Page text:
In a perfect world, there would be no show dropouts for your theatre production once a student earned a part on stage, a duty on the tech crew, or been assigned a show-related responsibility.
But it’s not a perfect world.
Occasionally a major life issue beyond a student’s control will require them to withdraw from a production. However, there seem to be a few other reasons why students may be considering dropping out of productions:
- Disappointed with the part they’ve been given.
- Overwhelmed by the time commitment.
- Discovered something else they wanted to do.
4 Strategies to Help Prevent Show Dropouts
Regardless of the cause, dropouts can become a major problem for any production. Luckily, you can implement a few strategies to help keep things under control.
1. Set Clear Expectations
Jennifer Morgan Beuchat of Brownell Talbot College Preparatory School holds open auditions during which students sign a contract that details specific expectations for attendance, supporting others in the cast, and other participation requirements. Immediately, students can consider what they’re committing to should they be selected.
“After I decide on casting, I email each individual, describing their amazing character and how essential that character is to create incredible storytelling for our show. They then have 24 hours to let me know whether they accept their role,” Beuchat explains.
Giving students this time, confidentially, to reflect on the expectations encourages a sense of confidence and helps them develop a personal investment in the show’s outcome. Beuchat doesn’t post the cast list until she’s gotten answers from everyone she’s emailed.
In 30 years of teaching, only five students have dropped from productions after the show rehearsal period began, and Beuchat notes that four of them were because of grades.
2. Build a Safety Net of Support
Another helpful resource Beuchat creates is a family group, led by students on the theatre leadership team who have been in the program for at least two years.
“We have a senior member of our leadership team as head of the family; both tech and actors are in a family. The first 10 minutes of rehearsal are spent in family groups. We go over the rehearsal expectations for the day, check with each human to see how they are, and end with clarifying the goal for the rehearsal time,” Beuchat explained.
Family groups address the basics for students new to the school or who haven’t taken theatre classes before. They explain what a call time means, whether the student needs to come every day, why a scene is being run again, what exactly the expectation contract means, the phone usage policy during rehearsals, and so much more.
Clear communication about schedules is also key. “I create a Google Classroom for each production, posting the complete rehearsal schedule,” says Beuchat. This makes it easy to update everyone if or when changes need to be made.
3. Enhance Student Knowledge
While you can focus plenty of time preparing your Thespians’ performances on the stage, it’s often the work done off the stage that can create a deeper connection with the material. Beuchat builds these connections by helping students deepen their understanding of each character’s backstory and motivation.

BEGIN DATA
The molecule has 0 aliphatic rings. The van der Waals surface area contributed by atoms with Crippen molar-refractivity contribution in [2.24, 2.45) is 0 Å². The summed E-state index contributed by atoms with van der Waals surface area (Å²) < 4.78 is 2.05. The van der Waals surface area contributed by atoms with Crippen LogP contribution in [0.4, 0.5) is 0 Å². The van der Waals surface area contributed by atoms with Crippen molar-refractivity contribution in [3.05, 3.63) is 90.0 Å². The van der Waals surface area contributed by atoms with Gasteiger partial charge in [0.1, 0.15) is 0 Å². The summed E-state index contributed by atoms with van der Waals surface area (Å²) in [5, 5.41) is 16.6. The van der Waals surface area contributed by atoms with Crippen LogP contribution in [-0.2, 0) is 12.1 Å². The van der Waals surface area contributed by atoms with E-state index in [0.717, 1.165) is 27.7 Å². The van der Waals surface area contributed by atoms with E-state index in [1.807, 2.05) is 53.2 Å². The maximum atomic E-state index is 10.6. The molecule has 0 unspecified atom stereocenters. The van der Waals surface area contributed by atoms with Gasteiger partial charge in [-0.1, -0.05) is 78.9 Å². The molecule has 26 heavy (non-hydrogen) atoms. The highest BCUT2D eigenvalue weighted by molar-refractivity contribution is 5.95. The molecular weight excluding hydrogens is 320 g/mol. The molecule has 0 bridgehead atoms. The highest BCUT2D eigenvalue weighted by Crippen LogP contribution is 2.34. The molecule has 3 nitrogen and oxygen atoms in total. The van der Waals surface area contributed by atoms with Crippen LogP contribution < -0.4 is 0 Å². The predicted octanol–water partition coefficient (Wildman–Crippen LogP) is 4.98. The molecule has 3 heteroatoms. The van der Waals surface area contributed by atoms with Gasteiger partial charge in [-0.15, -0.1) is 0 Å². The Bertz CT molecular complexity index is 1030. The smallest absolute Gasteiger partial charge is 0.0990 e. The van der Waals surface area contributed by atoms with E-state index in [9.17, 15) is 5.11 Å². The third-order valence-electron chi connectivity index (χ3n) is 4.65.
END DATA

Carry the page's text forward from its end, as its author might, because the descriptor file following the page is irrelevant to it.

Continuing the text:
“We create a giant character web for every show. The students share their characters’ backstories,” Beuchat says. This exercise requires the students to consider in detail who they are playing, which in turn encourages the actors to step more fully into their roles with confidence.
4. Make the Experience Less “Hellish”
Remember: Words matter. How you talk about the parts of a production can influence students’ desire to participate. A common moniker to consider dropping? “Hell Week.”
“In college theatre programs and even in some high schools, it is often called ‘hell week.’ I hate, hate, hate this practice,” says Matt Buchannan in his essay Taking the Hell out of Hell Week. “There is rarely a good reason to allow production week to feel like hell. Many college and community theatres end up with massive nine-hour rehearsals, tech crews pulling all-nighters, and general panic during this week.”
Instead, make it a pleasant experience for all by ensuring your rehearsal schedule works for everyone (within reason), focus on using positive language, and baking fun exercises and cooldowns into every session – remember putting on a production should be fun!
Better Cultures Produce Fewer Show Dropouts
Chances are there’s always going to be a little stress and something unexpected that crops up in a theatrical production. But with some changes to your culture, students dropping out of their roles won’t be one of them.
For starters, be sure to set expectations as early as possible. Attendance requirements, rehearsal schedules, and other commitments can help your Thespians understand their commitment as early as possible. Similarly, work with your students to create a supportive environment where they not only help but hold each other accountable.
In the end, it may take some prep work on the front end, but you’re often left with smoother productions, fewer dropouts, and a group of Thespians who will be happy to return for next season’s performance.
Patty Craft is a regular contributor to the Education Theatre Association.